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HOME > VEGAS > Vegas News > Vacation Village Casino Expected to Close

Vacation Village Casino Expected to Close

9 January 2002

by Jeff Simpson

LAS VEGAS — The Vacation Village hotel-casino was expected to close its doors early Wednesday because of an apparent financial dispute between the family that operates the property and the Las Vegas man who bought it at a November court auction.

Winning bidder Shawn Scott and the property's longtime principal owner, the Heers family, have been wrangling over the casino's daily operations, said a state gaming regulator, who could not provide specifics about the dispute.

A top Vacation Village executive said Tuesday evening that the casino would be closed to the public at about 2 a.m., although the property's 315-room hotel was expected to remain open.

"We're closing the casino because Shawn Scott told us to close. There's 281 people out of work," said Vacation Village General Manager Saint John Martin. "It's ironic because December was our best month."

Scott lacks a Nevada gaming license and must rely on the Heers to operate Vacation Village's small 15,000-square-foot casino. Without a licensed operator, the casino would be forced to close.

At 7 p.m. Tuesday, casino workers were shutting down the property's table games as state gaming regulators watched, although gamblers continued to bet on slot machines.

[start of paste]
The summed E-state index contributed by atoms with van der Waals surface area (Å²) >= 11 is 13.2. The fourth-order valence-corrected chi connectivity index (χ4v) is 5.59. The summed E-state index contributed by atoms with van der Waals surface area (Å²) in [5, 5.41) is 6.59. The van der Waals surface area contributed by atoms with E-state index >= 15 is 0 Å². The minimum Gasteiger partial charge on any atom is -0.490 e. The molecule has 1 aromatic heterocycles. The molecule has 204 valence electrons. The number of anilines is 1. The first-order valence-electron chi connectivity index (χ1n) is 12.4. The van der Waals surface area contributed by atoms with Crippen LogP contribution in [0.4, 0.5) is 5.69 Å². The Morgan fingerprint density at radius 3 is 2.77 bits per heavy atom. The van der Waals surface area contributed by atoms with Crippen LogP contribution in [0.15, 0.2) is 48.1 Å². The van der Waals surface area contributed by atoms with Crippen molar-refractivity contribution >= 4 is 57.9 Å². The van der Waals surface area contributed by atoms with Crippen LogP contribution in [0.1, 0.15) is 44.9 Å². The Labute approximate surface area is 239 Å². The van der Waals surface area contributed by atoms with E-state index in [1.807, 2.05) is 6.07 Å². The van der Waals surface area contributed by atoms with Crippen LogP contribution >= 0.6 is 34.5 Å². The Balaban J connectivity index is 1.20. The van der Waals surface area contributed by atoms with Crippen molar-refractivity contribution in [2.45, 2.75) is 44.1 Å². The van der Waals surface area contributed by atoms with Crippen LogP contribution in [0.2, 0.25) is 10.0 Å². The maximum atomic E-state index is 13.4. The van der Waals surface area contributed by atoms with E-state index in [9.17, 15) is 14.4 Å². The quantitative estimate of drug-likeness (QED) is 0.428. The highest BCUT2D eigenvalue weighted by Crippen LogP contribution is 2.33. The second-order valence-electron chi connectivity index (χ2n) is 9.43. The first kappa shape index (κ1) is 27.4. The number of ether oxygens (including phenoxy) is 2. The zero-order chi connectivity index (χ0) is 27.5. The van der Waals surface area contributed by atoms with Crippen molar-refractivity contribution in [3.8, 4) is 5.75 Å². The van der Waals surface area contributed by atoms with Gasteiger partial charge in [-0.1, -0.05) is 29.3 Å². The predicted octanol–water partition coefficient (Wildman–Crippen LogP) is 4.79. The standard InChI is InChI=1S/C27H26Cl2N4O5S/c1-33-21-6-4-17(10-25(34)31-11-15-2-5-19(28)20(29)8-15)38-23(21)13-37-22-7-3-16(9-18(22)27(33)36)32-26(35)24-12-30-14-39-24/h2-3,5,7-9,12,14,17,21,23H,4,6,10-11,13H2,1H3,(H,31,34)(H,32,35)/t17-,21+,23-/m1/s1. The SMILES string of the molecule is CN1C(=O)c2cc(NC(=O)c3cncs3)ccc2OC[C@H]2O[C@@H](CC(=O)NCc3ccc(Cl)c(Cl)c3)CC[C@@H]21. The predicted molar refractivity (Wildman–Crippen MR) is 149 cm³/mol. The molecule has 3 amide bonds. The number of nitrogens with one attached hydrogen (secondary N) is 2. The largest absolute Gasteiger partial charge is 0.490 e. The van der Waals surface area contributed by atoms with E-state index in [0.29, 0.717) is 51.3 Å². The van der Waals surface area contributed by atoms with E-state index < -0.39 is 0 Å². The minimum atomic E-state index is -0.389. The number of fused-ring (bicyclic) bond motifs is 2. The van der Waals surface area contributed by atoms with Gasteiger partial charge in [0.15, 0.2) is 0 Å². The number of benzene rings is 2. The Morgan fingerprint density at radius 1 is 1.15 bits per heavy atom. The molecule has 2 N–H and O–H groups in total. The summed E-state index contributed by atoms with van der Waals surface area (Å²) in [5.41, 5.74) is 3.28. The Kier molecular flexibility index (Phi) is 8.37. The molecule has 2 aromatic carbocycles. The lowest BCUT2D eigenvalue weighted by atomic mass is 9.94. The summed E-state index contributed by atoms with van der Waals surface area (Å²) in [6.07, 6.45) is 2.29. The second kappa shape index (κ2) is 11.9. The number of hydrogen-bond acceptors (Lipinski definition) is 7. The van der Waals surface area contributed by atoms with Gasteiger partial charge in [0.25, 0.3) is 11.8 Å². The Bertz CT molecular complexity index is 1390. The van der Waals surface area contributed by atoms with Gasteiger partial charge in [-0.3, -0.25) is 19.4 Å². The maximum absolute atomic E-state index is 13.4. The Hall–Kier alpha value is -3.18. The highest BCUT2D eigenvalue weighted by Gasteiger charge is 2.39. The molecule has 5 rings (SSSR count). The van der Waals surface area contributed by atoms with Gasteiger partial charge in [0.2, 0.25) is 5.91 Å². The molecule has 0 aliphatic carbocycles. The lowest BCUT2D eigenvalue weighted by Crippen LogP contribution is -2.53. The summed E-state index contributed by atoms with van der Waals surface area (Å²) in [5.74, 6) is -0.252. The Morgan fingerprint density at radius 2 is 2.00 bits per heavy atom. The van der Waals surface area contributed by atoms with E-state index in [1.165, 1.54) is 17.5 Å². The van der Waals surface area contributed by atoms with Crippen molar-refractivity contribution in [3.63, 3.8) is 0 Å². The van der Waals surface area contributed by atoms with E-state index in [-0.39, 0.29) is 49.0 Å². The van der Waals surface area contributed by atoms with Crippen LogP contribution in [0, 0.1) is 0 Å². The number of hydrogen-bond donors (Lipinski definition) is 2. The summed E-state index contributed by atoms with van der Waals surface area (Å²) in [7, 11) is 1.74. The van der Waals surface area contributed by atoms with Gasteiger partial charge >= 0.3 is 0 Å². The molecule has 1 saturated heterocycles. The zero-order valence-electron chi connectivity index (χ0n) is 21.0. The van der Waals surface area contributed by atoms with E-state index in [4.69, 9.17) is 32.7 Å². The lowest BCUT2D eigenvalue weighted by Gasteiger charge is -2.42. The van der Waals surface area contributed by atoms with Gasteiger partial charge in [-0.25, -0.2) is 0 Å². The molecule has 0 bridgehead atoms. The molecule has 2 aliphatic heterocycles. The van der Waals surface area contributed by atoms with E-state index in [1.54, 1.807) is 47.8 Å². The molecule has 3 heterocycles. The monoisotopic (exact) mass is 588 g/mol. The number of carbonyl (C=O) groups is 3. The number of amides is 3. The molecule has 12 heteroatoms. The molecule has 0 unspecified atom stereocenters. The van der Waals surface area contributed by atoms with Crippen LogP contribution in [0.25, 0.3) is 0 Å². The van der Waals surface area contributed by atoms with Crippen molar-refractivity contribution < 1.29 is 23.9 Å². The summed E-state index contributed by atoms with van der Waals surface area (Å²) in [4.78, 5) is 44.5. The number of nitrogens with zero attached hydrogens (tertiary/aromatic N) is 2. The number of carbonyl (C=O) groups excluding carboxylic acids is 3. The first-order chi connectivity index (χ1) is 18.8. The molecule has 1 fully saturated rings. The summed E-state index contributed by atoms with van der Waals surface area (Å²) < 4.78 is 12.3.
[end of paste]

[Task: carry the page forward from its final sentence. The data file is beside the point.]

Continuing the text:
The slots were expected were expected to be shut down by 2 a.m.

Some casino workers appeared to be disappointed by the turn of events, while others joked about what was happening.

Nevada Gaming Control Board agents were at Vacation Village earlier in the day to inspect the casino's financial books to ensure that enough money was on hand to pay off gamblers’ winnings, said Keith Copher, chief of the agency's enforcement division.

Scott, a Las Vegan, agreed to buy the property for $17.8 million on Nov. 20 after the Heers defaulted on a debt of nearly $19 million owed several creditors.

Casino industry observers have blamed Vacation Village's troubles on managerial shortcomings and growing competition in the locals gambling market.

Earlier Tuesday, Copher said U.S. Bankruptcy Court Judge Clive Jones could rule today on the Scott-Heers dispute, but the status of such proceedings was unclear in light of the expected closure.

Scott and Vacation Village President Tim Heers did not return Tuesday afternoon phone messages seeking comment. But Ken Merkey, chief executive officer of Capital One LLC, one of Scott's real estate development companies, said in December that Scott planned to keep the property open — at least for the short term.

"We are making every effort to keep it open," Merkey said at the time. "It has a great location and a loyal local player following. It also has lots of surface parking and can draw on traffic from Las Vegas Boulevard, Interstate 15 and the beltway."

The hotel-casino at 6711 Las Vegas Blvd. S. sits about two miles south of Mandalay Bay, near the interstate's Russell Road exit.

Scott relinquished his state gaming license in 1997 after regulators said his operation of the Cheyenne Hotel & Casino, now the Speedway, suffered from sloppy accounting practices.


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